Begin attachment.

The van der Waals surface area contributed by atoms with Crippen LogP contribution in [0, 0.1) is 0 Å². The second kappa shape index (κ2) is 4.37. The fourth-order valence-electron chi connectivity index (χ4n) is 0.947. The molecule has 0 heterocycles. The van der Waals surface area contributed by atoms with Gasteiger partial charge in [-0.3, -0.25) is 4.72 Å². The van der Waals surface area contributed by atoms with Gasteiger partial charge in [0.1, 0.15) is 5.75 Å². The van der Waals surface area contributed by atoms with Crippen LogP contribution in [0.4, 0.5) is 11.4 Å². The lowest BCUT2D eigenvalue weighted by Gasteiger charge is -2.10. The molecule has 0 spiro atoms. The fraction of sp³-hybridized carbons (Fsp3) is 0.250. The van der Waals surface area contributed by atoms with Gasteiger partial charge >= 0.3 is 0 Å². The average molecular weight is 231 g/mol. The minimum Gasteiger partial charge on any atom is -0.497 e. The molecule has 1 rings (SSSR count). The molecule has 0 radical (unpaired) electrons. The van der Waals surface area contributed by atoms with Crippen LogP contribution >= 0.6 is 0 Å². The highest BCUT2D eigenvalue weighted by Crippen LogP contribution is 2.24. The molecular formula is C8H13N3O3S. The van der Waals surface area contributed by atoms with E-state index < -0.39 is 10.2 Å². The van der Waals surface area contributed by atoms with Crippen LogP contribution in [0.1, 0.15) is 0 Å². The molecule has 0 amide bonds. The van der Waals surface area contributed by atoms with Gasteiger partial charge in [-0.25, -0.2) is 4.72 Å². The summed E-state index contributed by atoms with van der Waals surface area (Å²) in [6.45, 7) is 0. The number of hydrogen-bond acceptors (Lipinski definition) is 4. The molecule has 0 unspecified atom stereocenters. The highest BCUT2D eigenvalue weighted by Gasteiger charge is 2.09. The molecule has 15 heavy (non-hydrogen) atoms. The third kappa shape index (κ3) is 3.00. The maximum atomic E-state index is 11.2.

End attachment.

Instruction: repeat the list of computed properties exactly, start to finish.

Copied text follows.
The van der Waals surface area contributed by atoms with Crippen LogP contribution in [0, 0.1) is 0 Å². The second kappa shape index (κ2) is 4.37. The fourth-order valence-electron chi connectivity index (χ4n) is 0.947. The molecule has 0 heterocycles. The van der Waals surface area contributed by atoms with Gasteiger partial charge in [-0.3, -0.25) is 4.72 Å². The van der Waals surface area contributed by atoms with Gasteiger partial charge in [0.1, 0.15) is 5.75 Å². The van der Waals surface area contributed by atoms with Crippen LogP contribution in [0.4, 0.5) is 11.4 Å². The lowest BCUT2D eigenvalue weighted by Gasteiger charge is -2.10. The molecule has 0 spiro atoms. The fraction of sp³-hybridized carbons (Fsp3) is 0.250. The van der Waals surface area contributed by atoms with Gasteiger partial charge >= 0.3 is 0 Å². The average molecular weight is 231 g/mol. The minimum Gasteiger partial charge on any atom is -0.497 e. The molecule has 1 rings (SSSR count). The molecule has 0 radical (unpaired) electrons. The van der Waals surface area contributed by atoms with Crippen LogP contribution >= 0.6 is 0 Å². The highest BCUT2D eigenvalue weighted by Crippen LogP contribution is 2.24. The molecular formula is C8H13N3O3S. The van der Waals surface area contributed by atoms with E-state index < -0.39 is 10.2 Å². The van der Waals surface area contributed by atoms with Crippen LogP contribution in [0.1, 0.15) is 0 Å². The molecule has 0 amide bonds. The van der Waals surface area contributed by atoms with Gasteiger partial charge in [-0.25, -0.2) is 4.72 Å². The summed E-state index contributed by atoms with van der Waals surface area (Å²) in [6.45, 7) is 0. The number of hydrogen-bond acceptors (Lipinski definition) is 4. The molecule has 0 unspecified atom stereocenters. The highest BCUT2D eigenvalue weighted by Gasteiger charge is 2.09. The molecule has 15 heavy (non-hydrogen) atoms. The third kappa shape index (κ3) is 3.00. The maximum atomic E-state index is 11.2.